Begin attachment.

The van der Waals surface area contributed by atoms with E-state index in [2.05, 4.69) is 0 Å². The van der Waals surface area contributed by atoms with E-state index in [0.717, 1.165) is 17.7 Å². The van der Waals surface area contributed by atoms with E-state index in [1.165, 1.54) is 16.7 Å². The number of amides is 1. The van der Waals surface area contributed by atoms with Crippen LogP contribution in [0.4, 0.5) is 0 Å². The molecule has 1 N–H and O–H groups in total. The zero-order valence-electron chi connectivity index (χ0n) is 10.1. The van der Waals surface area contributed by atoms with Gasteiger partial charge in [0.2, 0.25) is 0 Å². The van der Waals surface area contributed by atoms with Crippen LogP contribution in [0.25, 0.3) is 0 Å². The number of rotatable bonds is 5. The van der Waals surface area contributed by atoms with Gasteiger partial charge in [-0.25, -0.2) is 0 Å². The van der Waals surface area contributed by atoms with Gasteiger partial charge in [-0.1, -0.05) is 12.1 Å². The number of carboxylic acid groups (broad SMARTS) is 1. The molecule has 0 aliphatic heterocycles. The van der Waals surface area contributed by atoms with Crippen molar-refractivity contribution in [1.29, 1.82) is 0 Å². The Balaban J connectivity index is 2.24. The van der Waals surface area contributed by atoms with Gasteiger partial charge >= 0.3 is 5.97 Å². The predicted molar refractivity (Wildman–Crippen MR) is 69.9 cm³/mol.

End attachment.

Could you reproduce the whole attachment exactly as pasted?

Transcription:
The van der Waals surface area contributed by atoms with E-state index in [2.05, 4.69) is 0 Å². The van der Waals surface area contributed by atoms with E-state index in [0.717, 1.165) is 17.7 Å². The van der Waals surface area contributed by atoms with E-state index in [1.165, 1.54) is 16.7 Å². The number of amides is 1. The van der Waals surface area contributed by atoms with Crippen LogP contribution in [0.4, 0.5) is 0 Å². The molecule has 1 N–H and O–H groups in total. The zero-order valence-electron chi connectivity index (χ0n) is 10.1. The van der Waals surface area contributed by atoms with Gasteiger partial charge in [0.2, 0.25) is 0 Å². The van der Waals surface area contributed by atoms with Crippen LogP contribution in [0.25, 0.3) is 0 Å². The number of rotatable bonds is 5. The van der Waals surface area contributed by atoms with Gasteiger partial charge in [-0.25, -0.2) is 0 Å². The van der Waals surface area contributed by atoms with Gasteiger partial charge in [-0.1, -0.05) is 12.1 Å². The number of carboxylic acid groups (broad SMARTS) is 1. The molecule has 0 aliphatic heterocycles. The van der Waals surface area contributed by atoms with Crippen molar-refractivity contribution in [1.29, 1.82) is 0 Å². The Balaban J connectivity index is 2.24. The van der Waals surface area contributed by atoms with Gasteiger partial charge >= 0.3 is 5.97 Å². The predicted molar refractivity (Wildman–Crippen MR) is 69.9 cm³/mol.